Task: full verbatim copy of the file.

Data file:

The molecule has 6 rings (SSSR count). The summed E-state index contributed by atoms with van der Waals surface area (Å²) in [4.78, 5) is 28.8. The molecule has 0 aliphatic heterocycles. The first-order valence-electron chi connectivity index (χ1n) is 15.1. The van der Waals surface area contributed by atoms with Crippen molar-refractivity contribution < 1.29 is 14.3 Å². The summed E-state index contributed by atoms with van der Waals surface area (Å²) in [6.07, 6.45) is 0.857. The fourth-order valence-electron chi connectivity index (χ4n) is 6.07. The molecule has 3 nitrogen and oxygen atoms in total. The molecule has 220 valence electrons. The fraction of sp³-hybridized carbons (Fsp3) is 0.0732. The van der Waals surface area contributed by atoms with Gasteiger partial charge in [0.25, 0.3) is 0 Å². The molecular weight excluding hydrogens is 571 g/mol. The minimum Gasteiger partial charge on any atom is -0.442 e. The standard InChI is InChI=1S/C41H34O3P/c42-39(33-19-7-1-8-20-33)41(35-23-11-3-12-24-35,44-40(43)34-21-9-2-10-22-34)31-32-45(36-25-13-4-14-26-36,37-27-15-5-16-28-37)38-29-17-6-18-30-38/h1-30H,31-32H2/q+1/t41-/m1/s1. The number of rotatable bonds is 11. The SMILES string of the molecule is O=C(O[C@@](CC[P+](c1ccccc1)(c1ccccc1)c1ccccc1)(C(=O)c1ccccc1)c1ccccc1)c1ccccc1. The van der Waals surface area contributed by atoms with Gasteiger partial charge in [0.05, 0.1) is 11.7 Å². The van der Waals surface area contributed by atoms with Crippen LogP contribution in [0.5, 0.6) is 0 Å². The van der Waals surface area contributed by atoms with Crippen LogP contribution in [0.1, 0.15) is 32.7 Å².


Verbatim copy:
The molecule has 6 rings (SSSR count). The summed E-state index contributed by atoms with van der Waals surface area (Å²) in [4.78, 5) is 28.8. The molecule has 0 aliphatic heterocycles. The first-order valence-electron chi connectivity index (χ1n) is 15.1. The van der Waals surface area contributed by atoms with Crippen molar-refractivity contribution < 1.29 is 14.3 Å². The summed E-state index contributed by atoms with van der Waals surface area (Å²) in [6.07, 6.45) is 0.857. The fourth-order valence-electron chi connectivity index (χ4n) is 6.07. The molecule has 3 nitrogen and oxygen atoms in total. The molecule has 220 valence electrons. The fraction of sp³-hybridized carbons (Fsp3) is 0.0732. The van der Waals surface area contributed by atoms with Gasteiger partial charge in [0.25, 0.3) is 0 Å². The molecular weight excluding hydrogens is 571 g/mol. The minimum Gasteiger partial charge on any atom is -0.442 e. The standard InChI is InChI=1S/C41H34O3P/c42-39(33-19-7-1-8-20-33)41(35-23-11-3-12-24-35,44-40(43)34-21-9-2-10-22-34)31-32-45(36-25-13-4-14-26-36,37-27-15-5-16-28-37)38-29-17-6-18-30-38/h1-30H,31-32H2/q+1/t41-/m1/s1. The number of rotatable bonds is 11. The SMILES string of the molecule is O=C(O[C@@](CC[P+](c1ccccc1)(c1ccccc1)c1ccccc1)(C(=O)c1ccccc1)c1ccccc1)c1ccccc1. The van der Waals surface area contributed by atoms with Gasteiger partial charge in [0.05, 0.1) is 11.7 Å². The van der Waals surface area contributed by atoms with Crippen LogP contribution in [0.5, 0.6) is 0 Å². The van der Waals surface area contributed by atoms with Crippen LogP contribution in [0.1, 0.15) is 32.7 Å².